And if you haven't yet "liked" my author page on Facebook, I welcome you to do so. Would love to see you there.  https://www.facebook.com/BrendaWhitesideAuthor

Wednesday, December 12, 2012

From Head to Dirty Floors

My first prairie blog stated:

You'll hear all about our trials and misfires and what works. Maybe my glimpse into retiring with nothing in the bank but love will inspire (or scare) others in the same boat. Keep the bucket handy for bailing. Oh by the way, the retiring part is my husband. I will still be toiling away at my writing career, which is in its infancy - but I work hard!

Looking forward to more sunsets
Now, we're nearing the year mark, and I thought it'd be good to take inventory on what I discovered - financially speaking first. Maybe these money saving discoveries would work for you too. A little disclaimer here on senior discounts. I'm lucky that Frank is always able to get them but there are places that go as young as 55 for discounts. You have to ask.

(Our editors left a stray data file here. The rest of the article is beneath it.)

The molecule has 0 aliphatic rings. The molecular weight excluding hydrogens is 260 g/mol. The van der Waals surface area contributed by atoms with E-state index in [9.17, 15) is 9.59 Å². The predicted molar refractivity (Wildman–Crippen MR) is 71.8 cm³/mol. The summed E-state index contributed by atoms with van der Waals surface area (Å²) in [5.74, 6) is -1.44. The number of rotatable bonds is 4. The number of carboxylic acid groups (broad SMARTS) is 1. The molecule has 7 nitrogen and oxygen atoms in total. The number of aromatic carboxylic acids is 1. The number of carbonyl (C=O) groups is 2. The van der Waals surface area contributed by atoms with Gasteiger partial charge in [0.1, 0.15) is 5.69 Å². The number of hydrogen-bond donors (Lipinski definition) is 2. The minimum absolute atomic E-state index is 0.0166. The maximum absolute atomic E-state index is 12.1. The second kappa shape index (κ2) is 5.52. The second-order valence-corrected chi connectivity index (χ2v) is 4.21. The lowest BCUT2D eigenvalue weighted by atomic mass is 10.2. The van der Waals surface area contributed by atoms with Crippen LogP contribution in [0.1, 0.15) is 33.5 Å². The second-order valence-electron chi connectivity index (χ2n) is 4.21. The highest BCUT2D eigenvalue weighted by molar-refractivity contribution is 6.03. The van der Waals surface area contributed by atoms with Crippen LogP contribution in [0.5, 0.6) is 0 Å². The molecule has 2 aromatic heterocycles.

Hair. Funny, my head comes first, but I've always said finding a good hairdresser is harder than finding a good doctor. After paying around $150 a visit for the last few years, I had to make some changes.
Result: Beauty school hair style $6.00 plus tip
          Drugstore hair dye $8.00
Downside: My color is not streaked and multi-shaded like I prefer but I don't look ugly either - I can live with that.

Will the Verde overflow its beginning this year?
Entertainment. This encompasses a lot.
Result: Senior movie discounts - you can't beat $5 movies
           Ask for your senior discount at restaurants. Nearly every eating establishment has some sort of senior discount. Hey a free drink is worth it!
           Hotels often have senior discounts too. Ask. If you're not a senior, then travel on the cheap days. Example: During the week, Laughlin, NV has hotels that charge $10-$20 a night compared to $45-$75 on the weekends.
           Parks, both state and federal have a couple of ways to save. Seniors get discounted lifetime passes. For $10 we get into any federal park. If you're not a senior, check on yearly passes which are much cheaper than paying for each trip.